2014: An Android app that maps the savannah for wildlife rangers
On the Director’s Fellows retreat in Kenya during May 2014, the students met with staff from Wildlife Works (located just outside of Tsavo National Park) to learn about how they track incidents of poaching and monitor biodiversity.
From conversations with Wildlife Works rangers, students learned that their team spends an inordinate amount of time recording data on paper, and then transcribing and uploading that data to computers. The Media Lab team thought that making it easier for rangers and scientists to collect, sync, and store data will give them more time to attend to other critical aspects of their work, such as tracking down poachers and educating community members about the value of protecting Kenya’s wildlife.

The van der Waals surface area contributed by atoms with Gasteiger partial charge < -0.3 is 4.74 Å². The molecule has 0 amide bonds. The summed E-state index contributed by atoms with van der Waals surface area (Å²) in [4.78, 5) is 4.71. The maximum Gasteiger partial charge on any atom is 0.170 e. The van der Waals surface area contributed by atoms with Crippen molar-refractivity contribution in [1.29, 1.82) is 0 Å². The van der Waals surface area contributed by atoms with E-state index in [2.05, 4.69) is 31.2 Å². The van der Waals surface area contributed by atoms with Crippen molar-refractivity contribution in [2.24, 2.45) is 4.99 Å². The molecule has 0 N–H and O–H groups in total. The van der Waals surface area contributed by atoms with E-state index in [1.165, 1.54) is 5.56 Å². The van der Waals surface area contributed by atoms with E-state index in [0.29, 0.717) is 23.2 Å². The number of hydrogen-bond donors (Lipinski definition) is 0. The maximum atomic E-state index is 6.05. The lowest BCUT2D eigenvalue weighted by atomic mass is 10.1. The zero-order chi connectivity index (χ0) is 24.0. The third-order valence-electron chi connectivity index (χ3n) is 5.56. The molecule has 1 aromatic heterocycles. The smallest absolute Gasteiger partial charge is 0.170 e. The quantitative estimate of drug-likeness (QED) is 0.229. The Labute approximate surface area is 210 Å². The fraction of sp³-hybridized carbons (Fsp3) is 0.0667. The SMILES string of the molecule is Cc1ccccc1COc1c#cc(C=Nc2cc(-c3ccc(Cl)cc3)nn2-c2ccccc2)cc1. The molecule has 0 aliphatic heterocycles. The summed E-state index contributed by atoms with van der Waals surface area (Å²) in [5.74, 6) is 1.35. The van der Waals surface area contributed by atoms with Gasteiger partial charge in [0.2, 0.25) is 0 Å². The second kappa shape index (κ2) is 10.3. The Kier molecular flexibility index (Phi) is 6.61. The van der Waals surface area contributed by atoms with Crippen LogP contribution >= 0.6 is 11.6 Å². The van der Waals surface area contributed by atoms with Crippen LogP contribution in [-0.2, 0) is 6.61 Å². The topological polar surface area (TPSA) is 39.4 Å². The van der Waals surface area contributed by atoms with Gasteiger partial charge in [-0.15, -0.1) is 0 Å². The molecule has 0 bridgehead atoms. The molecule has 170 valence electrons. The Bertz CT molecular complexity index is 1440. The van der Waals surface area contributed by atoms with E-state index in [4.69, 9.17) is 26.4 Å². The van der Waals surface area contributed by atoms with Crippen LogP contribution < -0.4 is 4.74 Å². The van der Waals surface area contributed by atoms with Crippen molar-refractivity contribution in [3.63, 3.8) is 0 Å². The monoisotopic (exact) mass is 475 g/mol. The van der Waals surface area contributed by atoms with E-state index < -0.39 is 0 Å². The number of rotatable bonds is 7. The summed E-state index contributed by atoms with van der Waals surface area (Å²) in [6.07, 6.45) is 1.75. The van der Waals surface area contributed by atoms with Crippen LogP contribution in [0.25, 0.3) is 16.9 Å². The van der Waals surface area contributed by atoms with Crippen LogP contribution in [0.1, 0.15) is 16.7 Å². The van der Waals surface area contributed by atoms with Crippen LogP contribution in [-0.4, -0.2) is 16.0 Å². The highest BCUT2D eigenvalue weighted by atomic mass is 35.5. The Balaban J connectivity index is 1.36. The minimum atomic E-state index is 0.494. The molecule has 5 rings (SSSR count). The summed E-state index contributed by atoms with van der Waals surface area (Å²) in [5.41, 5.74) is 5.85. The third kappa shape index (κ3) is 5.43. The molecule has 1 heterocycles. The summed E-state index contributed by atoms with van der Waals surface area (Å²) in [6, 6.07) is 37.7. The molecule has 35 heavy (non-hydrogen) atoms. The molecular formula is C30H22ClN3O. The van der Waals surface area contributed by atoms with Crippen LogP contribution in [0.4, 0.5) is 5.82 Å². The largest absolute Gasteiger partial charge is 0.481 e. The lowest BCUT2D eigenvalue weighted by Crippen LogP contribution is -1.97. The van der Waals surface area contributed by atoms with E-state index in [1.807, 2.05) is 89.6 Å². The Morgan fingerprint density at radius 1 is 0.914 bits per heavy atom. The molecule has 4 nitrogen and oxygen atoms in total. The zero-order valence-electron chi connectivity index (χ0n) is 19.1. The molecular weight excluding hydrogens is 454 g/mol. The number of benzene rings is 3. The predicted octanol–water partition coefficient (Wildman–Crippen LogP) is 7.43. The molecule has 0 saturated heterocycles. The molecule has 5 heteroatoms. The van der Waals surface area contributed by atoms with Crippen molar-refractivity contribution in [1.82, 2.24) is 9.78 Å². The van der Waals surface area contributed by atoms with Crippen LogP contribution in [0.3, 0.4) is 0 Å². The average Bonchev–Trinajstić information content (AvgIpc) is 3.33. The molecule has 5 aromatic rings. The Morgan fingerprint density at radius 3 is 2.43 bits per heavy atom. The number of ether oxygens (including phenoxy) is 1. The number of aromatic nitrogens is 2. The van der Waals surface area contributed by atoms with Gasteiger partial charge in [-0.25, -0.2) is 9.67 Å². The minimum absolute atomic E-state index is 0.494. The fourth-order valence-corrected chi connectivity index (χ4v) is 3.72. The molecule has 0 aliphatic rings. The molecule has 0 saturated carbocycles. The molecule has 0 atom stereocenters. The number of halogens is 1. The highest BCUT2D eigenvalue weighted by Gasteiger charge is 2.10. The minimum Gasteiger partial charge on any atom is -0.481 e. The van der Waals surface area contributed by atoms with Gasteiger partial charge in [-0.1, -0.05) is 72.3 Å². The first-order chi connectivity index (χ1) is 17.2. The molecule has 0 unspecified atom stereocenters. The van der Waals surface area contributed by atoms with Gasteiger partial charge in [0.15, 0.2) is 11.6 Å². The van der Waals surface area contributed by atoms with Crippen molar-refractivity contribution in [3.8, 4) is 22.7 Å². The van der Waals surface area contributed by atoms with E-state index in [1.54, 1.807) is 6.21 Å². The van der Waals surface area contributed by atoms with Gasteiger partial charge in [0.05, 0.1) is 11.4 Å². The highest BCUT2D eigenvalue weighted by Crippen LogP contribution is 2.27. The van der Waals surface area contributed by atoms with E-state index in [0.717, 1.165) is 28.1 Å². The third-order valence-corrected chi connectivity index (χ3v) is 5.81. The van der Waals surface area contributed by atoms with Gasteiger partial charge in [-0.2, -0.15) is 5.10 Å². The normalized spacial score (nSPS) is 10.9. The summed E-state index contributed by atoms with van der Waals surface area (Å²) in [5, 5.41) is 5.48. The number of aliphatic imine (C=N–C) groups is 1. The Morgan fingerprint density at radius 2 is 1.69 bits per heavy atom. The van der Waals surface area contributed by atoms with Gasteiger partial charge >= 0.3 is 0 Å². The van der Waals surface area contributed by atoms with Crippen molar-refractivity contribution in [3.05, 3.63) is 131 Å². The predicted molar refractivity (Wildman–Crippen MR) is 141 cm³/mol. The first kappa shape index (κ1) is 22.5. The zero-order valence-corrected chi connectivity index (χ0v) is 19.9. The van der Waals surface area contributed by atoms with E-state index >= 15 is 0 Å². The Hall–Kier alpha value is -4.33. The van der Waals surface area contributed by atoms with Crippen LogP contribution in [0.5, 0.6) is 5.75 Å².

To support the Wildlife Works rangers in their work, director’s fellow David Kobia led a team at both the MIT Media Lab and the iHub in Nairobi to create a mobile data collection app that would help rangers spend less time collecting data and more time using it. This app allowed rangers to collect field data from incidents of poaching, trespassing, and coal logging, as well as logging flora and fauna. The team also created a phone case to make this data collection system suitable for use across the savannah.